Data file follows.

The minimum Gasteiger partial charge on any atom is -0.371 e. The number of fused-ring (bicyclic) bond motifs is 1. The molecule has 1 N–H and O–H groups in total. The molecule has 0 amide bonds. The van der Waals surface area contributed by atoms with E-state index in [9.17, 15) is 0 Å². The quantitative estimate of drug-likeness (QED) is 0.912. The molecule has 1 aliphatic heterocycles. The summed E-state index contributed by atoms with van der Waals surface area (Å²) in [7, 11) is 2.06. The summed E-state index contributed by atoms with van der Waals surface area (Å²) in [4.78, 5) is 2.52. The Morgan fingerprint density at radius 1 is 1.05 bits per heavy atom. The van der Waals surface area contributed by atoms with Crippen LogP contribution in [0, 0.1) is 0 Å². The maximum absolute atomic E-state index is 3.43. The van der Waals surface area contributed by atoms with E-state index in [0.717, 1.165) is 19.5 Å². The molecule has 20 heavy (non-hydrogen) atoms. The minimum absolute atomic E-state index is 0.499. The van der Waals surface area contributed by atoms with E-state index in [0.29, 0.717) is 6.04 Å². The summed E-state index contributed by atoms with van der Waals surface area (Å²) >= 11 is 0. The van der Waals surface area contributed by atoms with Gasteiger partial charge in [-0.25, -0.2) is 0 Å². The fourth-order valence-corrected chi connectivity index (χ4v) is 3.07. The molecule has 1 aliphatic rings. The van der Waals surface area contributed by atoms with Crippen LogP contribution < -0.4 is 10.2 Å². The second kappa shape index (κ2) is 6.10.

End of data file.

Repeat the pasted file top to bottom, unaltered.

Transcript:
The minimum Gasteiger partial charge on any atom is -0.371 e. The number of fused-ring (bicyclic) bond motifs is 1. The molecule has 1 N–H and O–H groups in total. The molecule has 0 amide bonds. The van der Waals surface area contributed by atoms with E-state index in [9.17, 15) is 0 Å². The quantitative estimate of drug-likeness (QED) is 0.912. The molecule has 1 aliphatic heterocycles. The summed E-state index contributed by atoms with van der Waals surface area (Å²) in [7, 11) is 2.06. The summed E-state index contributed by atoms with van der Waals surface area (Å²) in [4.78, 5) is 2.52. The Morgan fingerprint density at radius 1 is 1.05 bits per heavy atom. The van der Waals surface area contributed by atoms with Crippen LogP contribution in [0, 0.1) is 0 Å². The maximum absolute atomic E-state index is 3.43. The van der Waals surface area contributed by atoms with E-state index in [0.717, 1.165) is 19.5 Å². The molecule has 20 heavy (non-hydrogen) atoms. The minimum absolute atomic E-state index is 0.499. The van der Waals surface area contributed by atoms with E-state index in [0.29, 0.717) is 6.04 Å². The summed E-state index contributed by atoms with van der Waals surface area (Å²) >= 11 is 0. The van der Waals surface area contributed by atoms with Gasteiger partial charge in [-0.25, -0.2) is 0 Å². The fourth-order valence-corrected chi connectivity index (χ4v) is 3.07. The molecule has 1 aliphatic rings. The van der Waals surface area contributed by atoms with Crippen LogP contribution < -0.4 is 10.2 Å². The second kappa shape index (κ2) is 6.10.